Just a few years ago, nearly half of Americans considered themselves workaholics. But now, things are changing.
Across a range of industries long-defined by 12-hour workdays and late-night emails, a different trend is growing — one that’s introducing even the most cutthroat cultures to an alternative model: the four-day workweek.
While the concept of a four-day workweek isn’t new, recent momentum behind it is. One “future of work” study conducted in 2022 found that 40% of business leaders had either started using a four-day workweek or were in the process of implementing one. And that list keeps growing.
If you’re trying to determine whether a four-day workweek is right for your workforce, you’re far from alone. Here’s everything you need to know to make an informed decision.
What is a four-day workweek?
The four-day workweek, as the name suggests, is a work schedule that spans four days per week instead of the standard five. However, this does not involve increasing the number of hours worked per day. While some companies may choose to require four 10-hour days, the general concept is based on the theory that most 40-hour-a-week jobs can be just as easily accomplished in 32 hours once you eliminate distractions.
Sample companies with four-day workweeks
The full list of companies with four-day workweek policies is growing fast and ranges from businesses conducting trials to organizations where four-day schedules are fully ingrained and offered as an HR benefit. Some of the most notable examples include Buffer, Kickstarter, and Basecamp.
After reducing working hours for a month in 2020, Buffer found that on a scale of one to five:
- Stress levels decreased from 3.3 to 2.7
- Work happiness increased from 3.9 to 4.2
- Autonomy increased from 4.3 to 4.5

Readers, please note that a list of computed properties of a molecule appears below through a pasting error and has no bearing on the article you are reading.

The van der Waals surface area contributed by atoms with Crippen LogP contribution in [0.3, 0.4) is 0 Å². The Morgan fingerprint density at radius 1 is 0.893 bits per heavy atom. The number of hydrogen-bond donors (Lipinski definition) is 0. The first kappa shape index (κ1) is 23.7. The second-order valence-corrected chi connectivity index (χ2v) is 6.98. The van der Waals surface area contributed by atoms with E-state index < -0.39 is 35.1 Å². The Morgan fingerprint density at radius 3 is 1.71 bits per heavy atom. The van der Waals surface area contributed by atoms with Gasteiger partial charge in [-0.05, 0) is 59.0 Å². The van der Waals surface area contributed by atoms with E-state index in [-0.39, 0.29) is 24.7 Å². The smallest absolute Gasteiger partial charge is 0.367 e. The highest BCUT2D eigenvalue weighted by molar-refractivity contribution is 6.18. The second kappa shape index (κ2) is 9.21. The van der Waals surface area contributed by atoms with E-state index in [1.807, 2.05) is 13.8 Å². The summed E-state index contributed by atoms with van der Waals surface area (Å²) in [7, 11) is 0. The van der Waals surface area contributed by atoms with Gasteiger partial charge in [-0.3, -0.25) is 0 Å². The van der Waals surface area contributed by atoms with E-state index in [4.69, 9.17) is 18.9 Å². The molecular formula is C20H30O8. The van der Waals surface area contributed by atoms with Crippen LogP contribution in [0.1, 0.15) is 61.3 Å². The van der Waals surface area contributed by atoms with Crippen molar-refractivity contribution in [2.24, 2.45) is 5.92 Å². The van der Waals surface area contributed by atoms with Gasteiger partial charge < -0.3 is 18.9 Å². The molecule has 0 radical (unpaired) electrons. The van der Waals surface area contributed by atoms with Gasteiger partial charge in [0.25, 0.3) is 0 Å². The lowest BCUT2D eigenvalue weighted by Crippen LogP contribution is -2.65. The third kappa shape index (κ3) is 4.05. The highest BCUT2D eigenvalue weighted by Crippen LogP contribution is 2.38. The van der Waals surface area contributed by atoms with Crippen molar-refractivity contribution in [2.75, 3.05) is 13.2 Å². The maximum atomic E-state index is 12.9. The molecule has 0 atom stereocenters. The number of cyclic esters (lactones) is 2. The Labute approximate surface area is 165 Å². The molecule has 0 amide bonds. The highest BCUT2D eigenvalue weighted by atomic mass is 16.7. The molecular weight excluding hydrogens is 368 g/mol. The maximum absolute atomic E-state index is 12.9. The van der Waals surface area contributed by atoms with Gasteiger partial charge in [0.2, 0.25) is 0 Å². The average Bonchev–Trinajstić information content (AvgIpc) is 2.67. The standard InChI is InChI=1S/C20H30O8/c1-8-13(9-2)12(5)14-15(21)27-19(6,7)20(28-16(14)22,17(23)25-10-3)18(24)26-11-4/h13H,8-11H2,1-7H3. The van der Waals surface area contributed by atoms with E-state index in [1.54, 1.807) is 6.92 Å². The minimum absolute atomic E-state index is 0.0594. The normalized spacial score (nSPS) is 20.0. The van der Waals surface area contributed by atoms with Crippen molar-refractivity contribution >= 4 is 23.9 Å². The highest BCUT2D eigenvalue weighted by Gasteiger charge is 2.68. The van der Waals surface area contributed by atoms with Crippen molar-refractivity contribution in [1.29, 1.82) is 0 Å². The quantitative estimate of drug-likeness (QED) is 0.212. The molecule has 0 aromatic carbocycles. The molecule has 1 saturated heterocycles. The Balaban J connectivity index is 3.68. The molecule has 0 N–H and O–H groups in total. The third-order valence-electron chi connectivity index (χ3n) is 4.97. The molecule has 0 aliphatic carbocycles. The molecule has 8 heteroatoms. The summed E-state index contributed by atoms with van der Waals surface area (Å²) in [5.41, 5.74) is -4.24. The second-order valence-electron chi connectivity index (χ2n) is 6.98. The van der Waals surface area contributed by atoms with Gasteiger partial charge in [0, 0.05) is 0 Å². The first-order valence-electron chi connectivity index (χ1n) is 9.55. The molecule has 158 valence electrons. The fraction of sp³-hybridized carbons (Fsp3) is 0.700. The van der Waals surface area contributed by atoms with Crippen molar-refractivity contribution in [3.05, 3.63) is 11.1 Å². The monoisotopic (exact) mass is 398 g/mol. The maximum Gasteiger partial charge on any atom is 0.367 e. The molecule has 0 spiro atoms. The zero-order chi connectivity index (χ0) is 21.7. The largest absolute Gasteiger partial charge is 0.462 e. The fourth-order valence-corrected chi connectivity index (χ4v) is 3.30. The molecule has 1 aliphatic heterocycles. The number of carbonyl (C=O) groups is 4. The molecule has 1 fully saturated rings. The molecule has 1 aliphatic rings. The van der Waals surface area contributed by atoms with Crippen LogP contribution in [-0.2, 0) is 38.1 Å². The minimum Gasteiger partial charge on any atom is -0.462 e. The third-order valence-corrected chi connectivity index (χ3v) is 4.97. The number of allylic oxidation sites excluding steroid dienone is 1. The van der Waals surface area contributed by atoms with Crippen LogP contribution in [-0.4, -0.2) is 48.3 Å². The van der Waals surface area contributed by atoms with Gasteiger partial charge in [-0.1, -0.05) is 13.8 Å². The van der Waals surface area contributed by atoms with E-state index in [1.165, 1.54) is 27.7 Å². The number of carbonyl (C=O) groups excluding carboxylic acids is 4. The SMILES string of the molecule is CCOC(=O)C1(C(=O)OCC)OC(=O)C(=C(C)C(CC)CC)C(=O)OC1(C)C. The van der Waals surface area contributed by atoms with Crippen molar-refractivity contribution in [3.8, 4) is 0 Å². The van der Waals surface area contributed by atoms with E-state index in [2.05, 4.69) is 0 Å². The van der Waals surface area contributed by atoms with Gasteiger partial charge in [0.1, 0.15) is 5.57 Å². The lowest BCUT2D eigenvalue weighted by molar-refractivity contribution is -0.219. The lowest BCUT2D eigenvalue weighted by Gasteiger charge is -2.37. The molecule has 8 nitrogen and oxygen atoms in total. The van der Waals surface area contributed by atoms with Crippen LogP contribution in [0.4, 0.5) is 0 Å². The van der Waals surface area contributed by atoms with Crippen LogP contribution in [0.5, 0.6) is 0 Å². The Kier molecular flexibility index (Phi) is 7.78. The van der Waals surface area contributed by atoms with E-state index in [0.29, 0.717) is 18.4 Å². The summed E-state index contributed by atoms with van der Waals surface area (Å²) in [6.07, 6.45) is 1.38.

Based on these test results, the company decided to move to a four-day workweek for the rest of the year. Three years later, the policy is still going strong.
Kickstarter prides itself on “bringing creative projects to life,” and relies on a compressed schedule to help its own workforce do just that. One employee described the success of this policy on the company blog:
“Some of the most powerful data we’ve seen came from an unexpected source: comments posted by Kickstarter staff in our company’s Slack channels. The consensus is that the four-day workweek has enabled us all to live brighter, fuller lives and has allowed us to return to work refreshed — every Monday brings great new stories about projects and experiences that our staff members have finally had the time to pursue.”
As one of the first companies to embrace the concept of reduced working hours, Basecamp enforces a strict 32-hour workweek from May through August each year. In a 2017 interview with NBC, the company’s CEO explained why he’s so committed to the reduced hours:
“People are always surprised by that, and I tell them you can get plenty of stuff done in 32…hours if you cut out all the stuff that’s taking up your time.”
As an early adopter of the four-day workweek, Jason Fried has overcome many common remote work challenges simply by ensuring his employees have well-balanced lives. Best of all? It works. Basecamp’s unique approach has stood the test of time and helped make the company hugely successful.
Sample countries experimenting with a four-day workweek
Will more companies embrace the four-day workweek? Several studies from around the world offer clues on what to expect next.
1. The UK
After a six-month trial in the UK spanning 3,000 workers at 61 companies, employees and business leaders reported a range of benefits, from increased productivity and better team morale to improved mental health and stronger relationships.
The experiment was based on a 100-80-100 model, where workers received 100% of pay for working 80% of their standard time in exchange for delivering 100% of their usual output.
It was so successful that 92% of participating companies are continuing with the reduced work schedules permanently.
2. New Zealand
New Zealand is another country that has experimented with the four-day workweek for years.
In one eight-week trial, an estate planning company saw a 20% increase in commitment and empowerment among employees, as well as significant gains in work-life balance and a decrease in stress levels. After another 18-month pilot, Unilever Australia & New Zealand reported a 34% plunge in absenteeism and a 15% surge in feelings of strength and vigor at work.
A survey found that 4 in 10 employees across the country now believe the four-day workweek will become the norm within five years.
Iceland is known for leading the world’s largest four-day workweek experiment, a four-year pilot program started in 2015.